It is a shock moment, when you are in a train, with the windows open and on an adjacent track, out of the blue, another train whizzes past with its horn at full blast. The effect is higher when you have your train moving fast as well. No better example than this to illustrate the Doppler Effect in Physics. And the eerie feeling in a night train, you get up, find the train stopped at some unknown place, peep out of the coach to see where you are, in the dull faded light of the platforms or in the middle of nowhere. The sound of the "Tea, Kaapi, Chaayè" sound of the vendors at platforms, the places with odd names that you pass by, and the scenery outside makes the trip fun. In my younger days, I was fascinated by the telegraph poles that run parallel to the track, where the wires sag in the middle between the poles and it gives a feeling of the wire travelling along with you.

And for the adventurous, how thrilling it is, to keep the compartment door open, peep out "safely" by holding the support rails, and having a blast of air on your face and to see a snaking train do its maneuvere on curvy tracks.

(To be continued at leisure ...)

Tuesday, October 26, 2010

Nalladhor Veenai Seidhae - நல்லதோர் வீணைசெய்தே

This is an attempt at translating another of Bharathiyar's evocative poems, Nalladhor Veenai Seidhae. It has been sitting under translation for a long time and I managed to close it today. Bharathi is pained at his weakness (a projection of the country at that time) and begs God (Shiva-Shakthi) for strength of body and soul, character, belief, enlightenment.

The original ...
நல்லதோர் வீணைசெய்தே-அதை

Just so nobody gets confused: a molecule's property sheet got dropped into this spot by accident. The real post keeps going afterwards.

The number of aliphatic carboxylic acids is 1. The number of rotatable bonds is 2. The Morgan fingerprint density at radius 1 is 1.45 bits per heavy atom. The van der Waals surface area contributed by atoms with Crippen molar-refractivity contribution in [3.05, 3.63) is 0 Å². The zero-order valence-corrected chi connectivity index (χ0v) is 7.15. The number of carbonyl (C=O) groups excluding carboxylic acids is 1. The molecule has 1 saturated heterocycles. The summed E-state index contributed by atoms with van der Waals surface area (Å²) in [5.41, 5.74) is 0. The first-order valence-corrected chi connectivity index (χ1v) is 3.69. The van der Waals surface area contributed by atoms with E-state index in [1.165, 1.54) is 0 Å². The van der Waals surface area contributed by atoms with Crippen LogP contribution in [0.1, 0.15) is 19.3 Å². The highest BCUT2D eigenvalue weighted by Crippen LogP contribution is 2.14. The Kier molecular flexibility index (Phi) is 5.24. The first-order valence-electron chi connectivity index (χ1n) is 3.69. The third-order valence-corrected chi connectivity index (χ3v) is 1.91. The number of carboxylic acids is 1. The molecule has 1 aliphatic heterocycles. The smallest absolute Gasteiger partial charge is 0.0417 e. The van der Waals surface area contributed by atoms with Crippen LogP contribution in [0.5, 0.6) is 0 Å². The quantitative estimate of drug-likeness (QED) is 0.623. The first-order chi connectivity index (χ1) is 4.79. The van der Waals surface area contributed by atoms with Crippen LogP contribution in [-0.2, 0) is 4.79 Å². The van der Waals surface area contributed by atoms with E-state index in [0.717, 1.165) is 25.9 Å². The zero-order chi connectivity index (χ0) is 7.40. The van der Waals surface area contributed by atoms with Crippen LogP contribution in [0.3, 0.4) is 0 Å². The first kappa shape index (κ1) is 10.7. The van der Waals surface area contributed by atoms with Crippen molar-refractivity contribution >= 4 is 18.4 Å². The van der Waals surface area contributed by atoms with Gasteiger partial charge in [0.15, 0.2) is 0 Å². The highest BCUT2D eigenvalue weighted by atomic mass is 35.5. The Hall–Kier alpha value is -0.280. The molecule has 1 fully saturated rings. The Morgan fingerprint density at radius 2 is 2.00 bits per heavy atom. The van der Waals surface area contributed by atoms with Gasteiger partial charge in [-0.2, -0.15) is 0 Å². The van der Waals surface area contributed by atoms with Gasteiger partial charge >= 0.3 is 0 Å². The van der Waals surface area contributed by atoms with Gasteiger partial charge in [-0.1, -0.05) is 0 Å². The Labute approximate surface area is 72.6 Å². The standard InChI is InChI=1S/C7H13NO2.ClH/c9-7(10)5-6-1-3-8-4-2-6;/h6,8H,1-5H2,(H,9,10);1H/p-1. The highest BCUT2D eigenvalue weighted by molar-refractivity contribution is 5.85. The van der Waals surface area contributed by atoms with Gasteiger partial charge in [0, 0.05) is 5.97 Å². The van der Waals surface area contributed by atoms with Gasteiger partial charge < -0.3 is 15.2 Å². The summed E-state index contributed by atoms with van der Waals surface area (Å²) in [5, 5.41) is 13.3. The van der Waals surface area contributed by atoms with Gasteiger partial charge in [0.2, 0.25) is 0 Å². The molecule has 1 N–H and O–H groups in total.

நலங்கெடப் புழுதியில் எறிவதுண்டோ?
சுடர்மிகும் அறிவுடன் படைத்துவிட்டாய்,
வல்லமை தாராயோ,இந்த
மாநிலம் பயனுற வாழ்வதற்கே?
சொல்லடி சிவசக்தி!-நிலச்
சுமையென வாழ்ந்திடப் புரிகுவையோ?
விசையுறு பந்தினைப்போல்-உள்ளம்
வேண்டிய படிசெலும் உடல்கேட்டேன்
நசையறு மனங்கேட்டேன்-நித்தம்
நவமெனச் சுடர்தரும் உயிர்கேட்டேன்
தசையினைத் தீ சுடினும்-சிவ
சக்தியை பாடும்நல் அகங்கேட்டேன்,
அசைவறு மதிகேட்டேன் இவை
அருள்வதில் உனக்கெதுந் தடையுலதோ?

And the translation ...
Crafted a Veena, exquisite
Cast away to rot, would I?
Tell me, ye ShivaShakthi,
Having molded me, radiant and wise;
Endow strength, wouldn't you?
For this hallowed earth to prosper;
Ye ShivaShakthi, Realize, do you?
Being encumbered, living off the land;
Like a ball propelled - I beseech,
A body, to follow the heart's quest;
A mind shorn of desire, I ask;
Anew each day, for a soul shining, I pray;
On flames that singe, regardless
A spirit to extol ShivaShakthi, I implore;
Unwavering intellect, I bid;
Hampered to bless these, Are you?

Here is a link to a rendering by Rajkumar Bharathi, the grandson of Bharathi, in a different raaga than the other renditions.

Another moving rendition of the same poem from the movie Bharathi by Mano and Ilaiyaraaja. It plays in the background during his funeral.

Friday, October 22, 2010

Unworded - The ruler of Madurai

A view of the West Gopuram in the distance, Amman Sannidhi is closer
and the Potraamaraikkulam (The Golden Lotus pond) in the foreground
Visited during the Navarathri festival of 2010